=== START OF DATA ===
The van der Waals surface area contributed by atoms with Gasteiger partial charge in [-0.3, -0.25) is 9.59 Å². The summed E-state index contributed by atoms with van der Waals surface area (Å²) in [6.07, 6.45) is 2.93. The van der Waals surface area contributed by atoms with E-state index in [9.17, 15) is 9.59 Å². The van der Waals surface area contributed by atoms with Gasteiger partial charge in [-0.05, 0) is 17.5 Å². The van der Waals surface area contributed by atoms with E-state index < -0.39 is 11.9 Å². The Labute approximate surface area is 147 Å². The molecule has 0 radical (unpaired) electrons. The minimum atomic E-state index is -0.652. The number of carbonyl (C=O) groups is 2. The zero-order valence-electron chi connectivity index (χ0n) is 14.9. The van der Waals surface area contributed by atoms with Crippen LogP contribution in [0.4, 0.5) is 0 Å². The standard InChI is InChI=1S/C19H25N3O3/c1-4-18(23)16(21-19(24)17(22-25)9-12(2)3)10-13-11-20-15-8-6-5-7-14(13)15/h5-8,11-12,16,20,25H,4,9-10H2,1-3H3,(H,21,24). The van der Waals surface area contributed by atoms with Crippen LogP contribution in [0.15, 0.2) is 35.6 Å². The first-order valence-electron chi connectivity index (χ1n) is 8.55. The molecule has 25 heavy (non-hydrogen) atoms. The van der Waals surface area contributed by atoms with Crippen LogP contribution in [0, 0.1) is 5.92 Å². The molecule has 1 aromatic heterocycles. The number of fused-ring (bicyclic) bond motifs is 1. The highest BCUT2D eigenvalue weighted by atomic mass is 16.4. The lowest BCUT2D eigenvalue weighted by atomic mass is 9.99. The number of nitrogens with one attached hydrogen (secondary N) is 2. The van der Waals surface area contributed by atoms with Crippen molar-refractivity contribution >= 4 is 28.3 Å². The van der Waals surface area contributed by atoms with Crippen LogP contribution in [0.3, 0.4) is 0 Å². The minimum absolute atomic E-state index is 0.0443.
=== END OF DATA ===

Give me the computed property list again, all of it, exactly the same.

The van der Waals surface area contributed by atoms with Gasteiger partial charge in [-0.3, -0.25) is 9.59 Å². The summed E-state index contributed by atoms with van der Waals surface area (Å²) in [6.07, 6.45) is 2.93. The van der Waals surface area contributed by atoms with E-state index in [9.17, 15) is 9.59 Å². The van der Waals surface area contributed by atoms with Gasteiger partial charge in [-0.05, 0) is 17.5 Å². The van der Waals surface area contributed by atoms with E-state index < -0.39 is 11.9 Å². The Labute approximate surface area is 147 Å². The molecule has 0 radical (unpaired) electrons. The minimum atomic E-state index is -0.652. The number of carbonyl (C=O) groups is 2. The zero-order valence-electron chi connectivity index (χ0n) is 14.9. The van der Waals surface area contributed by atoms with Crippen LogP contribution in [0.4, 0.5) is 0 Å². The standard InChI is InChI=1S/C19H25N3O3/c1-4-18(23)16(21-19(24)17(22-25)9-12(2)3)10-13-11-20-15-8-6-5-7-14(13)15/h5-8,11-12,16,20,25H,4,9-10H2,1-3H3,(H,21,24). The van der Waals surface area contributed by atoms with Crippen LogP contribution in [0.15, 0.2) is 35.6 Å². The first-order valence-electron chi connectivity index (χ1n) is 8.55. The molecule has 25 heavy (non-hydrogen) atoms. The van der Waals surface area contributed by atoms with Crippen LogP contribution in [0, 0.1) is 5.92 Å². The molecule has 1 aromatic heterocycles. The number of fused-ring (bicyclic) bond motifs is 1. The highest BCUT2D eigenvalue weighted by atomic mass is 16.4. The lowest BCUT2D eigenvalue weighted by atomic mass is 9.99. The number of nitrogens with one attached hydrogen (secondary N) is 2. The van der Waals surface area contributed by atoms with Crippen molar-refractivity contribution >= 4 is 28.3 Å². The van der Waals surface area contributed by atoms with Crippen LogP contribution in [0.3, 0.4) is 0 Å². The minimum absolute atomic E-state index is 0.0443.